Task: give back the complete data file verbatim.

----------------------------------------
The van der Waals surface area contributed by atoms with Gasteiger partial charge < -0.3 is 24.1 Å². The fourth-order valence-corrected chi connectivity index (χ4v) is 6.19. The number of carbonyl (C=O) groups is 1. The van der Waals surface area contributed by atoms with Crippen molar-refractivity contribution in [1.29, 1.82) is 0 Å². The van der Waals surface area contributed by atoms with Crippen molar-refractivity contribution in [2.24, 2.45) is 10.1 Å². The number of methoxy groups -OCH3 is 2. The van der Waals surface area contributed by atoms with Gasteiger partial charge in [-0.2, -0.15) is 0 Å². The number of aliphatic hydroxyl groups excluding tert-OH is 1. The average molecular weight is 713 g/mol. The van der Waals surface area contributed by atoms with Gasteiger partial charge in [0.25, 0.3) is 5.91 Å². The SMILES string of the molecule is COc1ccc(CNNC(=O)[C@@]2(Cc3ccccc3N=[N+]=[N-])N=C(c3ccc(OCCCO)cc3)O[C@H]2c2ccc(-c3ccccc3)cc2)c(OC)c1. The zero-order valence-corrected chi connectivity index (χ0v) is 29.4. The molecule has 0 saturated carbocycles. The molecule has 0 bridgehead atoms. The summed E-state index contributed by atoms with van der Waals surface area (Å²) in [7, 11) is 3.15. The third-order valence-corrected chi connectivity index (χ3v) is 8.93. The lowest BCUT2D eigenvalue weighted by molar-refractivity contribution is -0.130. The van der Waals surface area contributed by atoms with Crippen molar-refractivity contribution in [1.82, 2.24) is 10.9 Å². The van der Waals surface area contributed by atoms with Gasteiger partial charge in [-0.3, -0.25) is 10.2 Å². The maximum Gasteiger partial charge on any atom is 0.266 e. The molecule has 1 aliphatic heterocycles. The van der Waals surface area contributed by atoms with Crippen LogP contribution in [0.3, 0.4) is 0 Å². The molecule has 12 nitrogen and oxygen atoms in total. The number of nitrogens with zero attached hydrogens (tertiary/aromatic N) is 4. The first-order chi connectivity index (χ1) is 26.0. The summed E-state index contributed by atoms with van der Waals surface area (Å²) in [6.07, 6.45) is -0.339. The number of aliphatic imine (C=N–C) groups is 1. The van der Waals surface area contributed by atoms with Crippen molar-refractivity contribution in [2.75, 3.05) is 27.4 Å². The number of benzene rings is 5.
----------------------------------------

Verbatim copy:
The van der Waals surface area contributed by atoms with Gasteiger partial charge < -0.3 is 24.1 Å². The fourth-order valence-corrected chi connectivity index (χ4v) is 6.19. The number of carbonyl (C=O) groups is 1. The van der Waals surface area contributed by atoms with Crippen molar-refractivity contribution in [1.29, 1.82) is 0 Å². The van der Waals surface area contributed by atoms with Crippen molar-refractivity contribution in [2.24, 2.45) is 10.1 Å². The number of methoxy groups -OCH3 is 2. The van der Waals surface area contributed by atoms with Gasteiger partial charge in [-0.2, -0.15) is 0 Å². The number of aliphatic hydroxyl groups excluding tert-OH is 1. The average molecular weight is 713 g/mol. The van der Waals surface area contributed by atoms with Gasteiger partial charge in [0.25, 0.3) is 5.91 Å². The SMILES string of the molecule is COc1ccc(CNNC(=O)[C@@]2(Cc3ccccc3N=[N+]=[N-])N=C(c3ccc(OCCCO)cc3)O[C@H]2c2ccc(-c3ccccc3)cc2)c(OC)c1. The zero-order valence-corrected chi connectivity index (χ0v) is 29.4. The molecule has 0 saturated carbocycles. The molecule has 0 bridgehead atoms. The summed E-state index contributed by atoms with van der Waals surface area (Å²) in [7, 11) is 3.15. The third-order valence-corrected chi connectivity index (χ3v) is 8.93. The lowest BCUT2D eigenvalue weighted by molar-refractivity contribution is -0.130. The van der Waals surface area contributed by atoms with Crippen molar-refractivity contribution in [1.82, 2.24) is 10.9 Å². The van der Waals surface area contributed by atoms with Gasteiger partial charge in [-0.3, -0.25) is 10.2 Å². The maximum Gasteiger partial charge on any atom is 0.266 e. The molecule has 1 aliphatic heterocycles. The van der Waals surface area contributed by atoms with Crippen LogP contribution in [0.3, 0.4) is 0 Å². The molecule has 12 nitrogen and oxygen atoms in total. The number of nitrogens with zero attached hydrogens (tertiary/aromatic N) is 4. The first-order chi connectivity index (χ1) is 26.0. The summed E-state index contributed by atoms with van der Waals surface area (Å²) in [6.07, 6.45) is -0.339. The number of aliphatic imine (C=N–C) groups is 1. The van der Waals surface area contributed by atoms with Crippen molar-refractivity contribution in [2.75, 3.05) is 27.4 Å². The number of benzene rings is 5.